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A three-dimensional mathematical model developedearlier by Choudhary et al. (2010) was used to investigate heattransfer in two metal building wall insulation assemblies. Themodel predictions for the overall heat transfer coefficients (theU-factors) were tested with measurements from calibrated hotboxes for these assemblies. One °F the hot boxes consisted °Fa single layer °F R-25 (R-4.40 K.m2/W) fiberglass insulationinstalled over girts 48" (1.2192 m) apart. The other consisted°F R-13 (R-2.29 K.m2/W) fiberglass and R-30 (R-5.28 K.m2/W)fiberglass insulation layers installed over girts 60" (1.524 m)apart. The measurements were conducted with the insulationside facing the metering chamber and the wall side facing theclimate chamber °F the hot box. The metering chamber averageair temperature was 102.2 °F (312.15 K) for the single insulationlayer assembly and 100.04 °F (310.95 K) for the twoinsulation layer case. The climate chamber average airtemperatures for the two assemblies were 48.4 °F (282.26 K)and 49.97 °F (283.13 K) respectively.The predicted and measured heat transfer coefficients (Ufactors)were in 93.3% agreement for the single insulationlayer wall assembly and 95.5% agreement for the two insulationlayer assembly. The effect °F air motion in the flutes °F themetal wall panel °F the R-13 (R-2.29 K.m2/W) /R-30 (R-5.28K.m2/W) assembly on the overall heat flow was found negligible.The excellent agreements for the MBI wall assembliesobserved in the present study, in conjunction with the 93%-97% agreement reported previously by Choudhary et al. 2010)for the MBI ro°F assemblies, provide further confidence in theuse °F the mathematical model to study heat transfer in andcalculate U-factors for the MBI assemblies that contain fiberglassas the key insulation component.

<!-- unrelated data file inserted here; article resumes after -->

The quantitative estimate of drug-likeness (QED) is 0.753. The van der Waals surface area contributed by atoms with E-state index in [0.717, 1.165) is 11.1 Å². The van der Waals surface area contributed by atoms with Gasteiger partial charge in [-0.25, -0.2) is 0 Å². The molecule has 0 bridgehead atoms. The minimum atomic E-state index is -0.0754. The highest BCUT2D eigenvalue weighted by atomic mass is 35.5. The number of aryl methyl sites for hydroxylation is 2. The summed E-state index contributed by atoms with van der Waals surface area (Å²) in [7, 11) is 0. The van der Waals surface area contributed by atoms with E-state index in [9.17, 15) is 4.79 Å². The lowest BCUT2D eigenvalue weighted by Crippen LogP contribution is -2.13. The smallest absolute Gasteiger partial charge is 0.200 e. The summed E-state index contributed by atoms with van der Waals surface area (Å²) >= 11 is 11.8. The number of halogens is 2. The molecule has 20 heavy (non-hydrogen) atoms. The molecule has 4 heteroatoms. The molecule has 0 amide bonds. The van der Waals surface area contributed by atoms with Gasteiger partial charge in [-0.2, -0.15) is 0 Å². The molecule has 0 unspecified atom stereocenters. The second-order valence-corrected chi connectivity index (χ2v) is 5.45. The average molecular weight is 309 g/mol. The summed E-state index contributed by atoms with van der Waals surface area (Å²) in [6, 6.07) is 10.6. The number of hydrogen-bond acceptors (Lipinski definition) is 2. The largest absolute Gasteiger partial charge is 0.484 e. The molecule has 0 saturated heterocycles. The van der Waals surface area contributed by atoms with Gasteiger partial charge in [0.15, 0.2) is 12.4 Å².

Citation: ASHRAE Trans., vol. 118, pt. 2, San Antonio, TX